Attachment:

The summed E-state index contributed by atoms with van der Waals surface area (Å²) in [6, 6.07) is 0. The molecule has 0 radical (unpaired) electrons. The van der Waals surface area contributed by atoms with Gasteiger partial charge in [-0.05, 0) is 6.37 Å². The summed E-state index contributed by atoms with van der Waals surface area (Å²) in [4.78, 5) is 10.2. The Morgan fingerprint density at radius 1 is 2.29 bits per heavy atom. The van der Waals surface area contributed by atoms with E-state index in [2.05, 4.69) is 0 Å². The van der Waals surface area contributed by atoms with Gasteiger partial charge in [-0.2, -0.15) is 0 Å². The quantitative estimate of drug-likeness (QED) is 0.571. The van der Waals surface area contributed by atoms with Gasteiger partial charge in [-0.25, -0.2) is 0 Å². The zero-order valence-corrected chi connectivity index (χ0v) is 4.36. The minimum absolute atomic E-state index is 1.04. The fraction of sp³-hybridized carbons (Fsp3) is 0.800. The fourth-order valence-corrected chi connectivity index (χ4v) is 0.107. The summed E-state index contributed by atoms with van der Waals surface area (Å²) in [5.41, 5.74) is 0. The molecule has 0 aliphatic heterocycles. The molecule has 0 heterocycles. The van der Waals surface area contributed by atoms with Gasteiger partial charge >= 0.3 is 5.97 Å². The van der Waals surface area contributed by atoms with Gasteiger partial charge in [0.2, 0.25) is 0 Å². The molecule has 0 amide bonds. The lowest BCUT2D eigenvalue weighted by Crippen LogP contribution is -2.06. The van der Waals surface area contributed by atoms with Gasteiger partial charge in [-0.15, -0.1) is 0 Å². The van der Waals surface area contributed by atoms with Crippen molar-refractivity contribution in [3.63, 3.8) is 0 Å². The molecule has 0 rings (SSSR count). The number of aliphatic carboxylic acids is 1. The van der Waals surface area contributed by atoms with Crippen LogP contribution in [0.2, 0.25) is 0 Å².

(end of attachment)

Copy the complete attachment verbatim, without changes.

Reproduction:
The summed E-state index contributed by atoms with van der Waals surface area (Å²) in [6, 6.07) is 0. The molecule has 0 radical (unpaired) electrons. The van der Waals surface area contributed by atoms with Gasteiger partial charge in [-0.05, 0) is 6.37 Å². The summed E-state index contributed by atoms with van der Waals surface area (Å²) in [4.78, 5) is 10.2. The Morgan fingerprint density at radius 1 is 2.29 bits per heavy atom. The van der Waals surface area contributed by atoms with E-state index in [2.05, 4.69) is 0 Å². The van der Waals surface area contributed by atoms with Gasteiger partial charge in [-0.2, -0.15) is 0 Å². The quantitative estimate of drug-likeness (QED) is 0.571. The van der Waals surface area contributed by atoms with Gasteiger partial charge in [-0.25, -0.2) is 0 Å². The zero-order valence-corrected chi connectivity index (χ0v) is 4.36. The minimum absolute atomic E-state index is 1.04. The fraction of sp³-hybridized carbons (Fsp3) is 0.800. The fourth-order valence-corrected chi connectivity index (χ4v) is 0.107. The summed E-state index contributed by atoms with van der Waals surface area (Å²) in [5.41, 5.74) is 0. The molecule has 0 aliphatic heterocycles. The molecule has 0 heterocycles. The van der Waals surface area contributed by atoms with Gasteiger partial charge >= 0.3 is 5.97 Å². The van der Waals surface area contributed by atoms with Gasteiger partial charge in [0.2, 0.25) is 0 Å². The molecule has 0 amide bonds. The lowest BCUT2D eigenvalue weighted by Crippen LogP contribution is -2.06. The van der Waals surface area contributed by atoms with Gasteiger partial charge in [-0.15, -0.1) is 0 Å². The van der Waals surface area contributed by atoms with Crippen molar-refractivity contribution in [3.63, 3.8) is 0 Å². The molecule has 0 rings (SSSR count). The number of aliphatic carboxylic acids is 1. The van der Waals surface area contributed by atoms with Crippen LogP contribution in [0.2, 0.25) is 0 Å².